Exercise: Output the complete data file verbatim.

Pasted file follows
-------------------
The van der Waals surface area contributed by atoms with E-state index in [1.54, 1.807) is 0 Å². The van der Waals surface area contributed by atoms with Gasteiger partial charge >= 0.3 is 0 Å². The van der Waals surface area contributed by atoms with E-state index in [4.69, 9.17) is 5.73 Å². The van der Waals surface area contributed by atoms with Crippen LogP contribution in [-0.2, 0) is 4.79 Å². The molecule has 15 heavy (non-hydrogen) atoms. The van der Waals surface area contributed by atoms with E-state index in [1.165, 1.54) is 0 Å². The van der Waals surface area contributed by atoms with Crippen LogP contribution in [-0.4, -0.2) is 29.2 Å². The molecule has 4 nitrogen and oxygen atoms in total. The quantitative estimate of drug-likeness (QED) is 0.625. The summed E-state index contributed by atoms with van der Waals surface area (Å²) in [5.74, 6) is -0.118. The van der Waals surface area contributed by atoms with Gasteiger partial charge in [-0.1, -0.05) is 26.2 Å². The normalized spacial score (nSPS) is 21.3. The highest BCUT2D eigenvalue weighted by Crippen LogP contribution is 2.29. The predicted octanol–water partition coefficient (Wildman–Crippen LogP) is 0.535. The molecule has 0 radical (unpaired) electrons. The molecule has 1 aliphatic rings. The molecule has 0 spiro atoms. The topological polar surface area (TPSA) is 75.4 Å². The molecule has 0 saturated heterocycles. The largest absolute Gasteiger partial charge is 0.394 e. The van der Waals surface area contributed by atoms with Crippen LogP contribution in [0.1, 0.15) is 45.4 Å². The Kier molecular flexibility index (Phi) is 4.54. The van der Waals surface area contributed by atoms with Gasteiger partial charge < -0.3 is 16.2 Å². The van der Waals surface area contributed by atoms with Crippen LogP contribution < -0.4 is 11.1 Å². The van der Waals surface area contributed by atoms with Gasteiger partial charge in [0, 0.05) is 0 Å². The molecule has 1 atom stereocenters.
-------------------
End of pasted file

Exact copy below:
The van der Waals surface area contributed by atoms with E-state index in [1.54, 1.807) is 0 Å². The van der Waals surface area contributed by atoms with Gasteiger partial charge >= 0.3 is 0 Å². The van der Waals surface area contributed by atoms with E-state index in [4.69, 9.17) is 5.73 Å². The van der Waals surface area contributed by atoms with Crippen LogP contribution in [-0.2, 0) is 4.79 Å². The molecule has 15 heavy (non-hydrogen) atoms. The van der Waals surface area contributed by atoms with E-state index in [1.165, 1.54) is 0 Å². The van der Waals surface area contributed by atoms with Crippen LogP contribution in [-0.4, -0.2) is 29.2 Å². The molecule has 4 nitrogen and oxygen atoms in total. The quantitative estimate of drug-likeness (QED) is 0.625. The summed E-state index contributed by atoms with van der Waals surface area (Å²) in [5.74, 6) is -0.118. The van der Waals surface area contributed by atoms with Gasteiger partial charge in [-0.1, -0.05) is 26.2 Å². The normalized spacial score (nSPS) is 21.3. The highest BCUT2D eigenvalue weighted by Crippen LogP contribution is 2.29. The predicted octanol–water partition coefficient (Wildman–Crippen LogP) is 0.535. The molecule has 0 radical (unpaired) electrons. The molecule has 1 aliphatic rings. The molecule has 0 spiro atoms. The topological polar surface area (TPSA) is 75.4 Å². The molecule has 0 saturated heterocycles. The largest absolute Gasteiger partial charge is 0.394 e. The van der Waals surface area contributed by atoms with Crippen LogP contribution in [0.1, 0.15) is 45.4 Å². The Kier molecular flexibility index (Phi) is 4.54. The van der Waals surface area contributed by atoms with Gasteiger partial charge < -0.3 is 16.2 Å². The van der Waals surface area contributed by atoms with Crippen LogP contribution < -0.4 is 11.1 Å². The van der Waals surface area contributed by atoms with Gasteiger partial charge in [0, 0.05) is 0 Å². The molecule has 1 atom stereocenters.